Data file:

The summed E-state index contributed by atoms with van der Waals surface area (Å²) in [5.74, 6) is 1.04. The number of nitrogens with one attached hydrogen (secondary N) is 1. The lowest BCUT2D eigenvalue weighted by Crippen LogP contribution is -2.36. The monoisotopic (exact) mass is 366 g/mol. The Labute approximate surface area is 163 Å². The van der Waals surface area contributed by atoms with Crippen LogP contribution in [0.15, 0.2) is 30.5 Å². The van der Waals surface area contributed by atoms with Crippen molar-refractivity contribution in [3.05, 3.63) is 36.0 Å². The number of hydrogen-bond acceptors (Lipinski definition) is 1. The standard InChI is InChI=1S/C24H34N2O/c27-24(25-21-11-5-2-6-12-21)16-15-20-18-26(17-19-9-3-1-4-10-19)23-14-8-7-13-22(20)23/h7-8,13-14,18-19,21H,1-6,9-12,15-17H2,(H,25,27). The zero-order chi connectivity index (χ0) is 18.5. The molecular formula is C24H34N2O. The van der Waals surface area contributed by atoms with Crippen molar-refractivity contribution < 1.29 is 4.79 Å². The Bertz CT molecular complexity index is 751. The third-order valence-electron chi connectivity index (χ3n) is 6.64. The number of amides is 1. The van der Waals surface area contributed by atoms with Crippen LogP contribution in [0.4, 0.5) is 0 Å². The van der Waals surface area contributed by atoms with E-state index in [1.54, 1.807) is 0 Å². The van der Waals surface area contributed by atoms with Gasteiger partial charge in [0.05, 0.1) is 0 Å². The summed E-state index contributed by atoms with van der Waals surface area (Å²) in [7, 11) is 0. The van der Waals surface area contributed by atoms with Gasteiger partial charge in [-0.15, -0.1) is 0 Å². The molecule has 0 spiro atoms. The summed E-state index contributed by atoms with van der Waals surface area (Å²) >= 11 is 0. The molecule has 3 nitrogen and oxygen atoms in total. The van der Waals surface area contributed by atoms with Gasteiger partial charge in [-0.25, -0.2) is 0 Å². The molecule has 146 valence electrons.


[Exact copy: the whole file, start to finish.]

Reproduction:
The summed E-state index contributed by atoms with van der Waals surface area (Å²) in [5.74, 6) is 1.04. The number of nitrogens with one attached hydrogen (secondary N) is 1. The lowest BCUT2D eigenvalue weighted by Crippen LogP contribution is -2.36. The monoisotopic (exact) mass is 366 g/mol. The Labute approximate surface area is 163 Å². The van der Waals surface area contributed by atoms with Crippen LogP contribution in [0.15, 0.2) is 30.5 Å². The van der Waals surface area contributed by atoms with Crippen molar-refractivity contribution in [3.05, 3.63) is 36.0 Å². The number of hydrogen-bond acceptors (Lipinski definition) is 1. The standard InChI is InChI=1S/C24H34N2O/c27-24(25-21-11-5-2-6-12-21)16-15-20-18-26(17-19-9-3-1-4-10-19)23-14-8-7-13-22(20)23/h7-8,13-14,18-19,21H,1-6,9-12,15-17H2,(H,25,27). The zero-order chi connectivity index (χ0) is 18.5. The molecular formula is C24H34N2O. The van der Waals surface area contributed by atoms with Crippen molar-refractivity contribution < 1.29 is 4.79 Å². The Bertz CT molecular complexity index is 751. The third-order valence-electron chi connectivity index (χ3n) is 6.64. The number of amides is 1. The van der Waals surface area contributed by atoms with Crippen LogP contribution in [0.4, 0.5) is 0 Å². The van der Waals surface area contributed by atoms with E-state index in [1.54, 1.807) is 0 Å². The van der Waals surface area contributed by atoms with Gasteiger partial charge in [0.05, 0.1) is 0 Å². The summed E-state index contributed by atoms with van der Waals surface area (Å²) in [7, 11) is 0. The van der Waals surface area contributed by atoms with Gasteiger partial charge in [-0.15, -0.1) is 0 Å². The molecule has 0 spiro atoms. The summed E-state index contributed by atoms with van der Waals surface area (Å²) >= 11 is 0. The molecule has 3 nitrogen and oxygen atoms in total. The van der Waals surface area contributed by atoms with Gasteiger partial charge in [-0.25, -0.2) is 0 Å². The molecule has 146 valence electrons.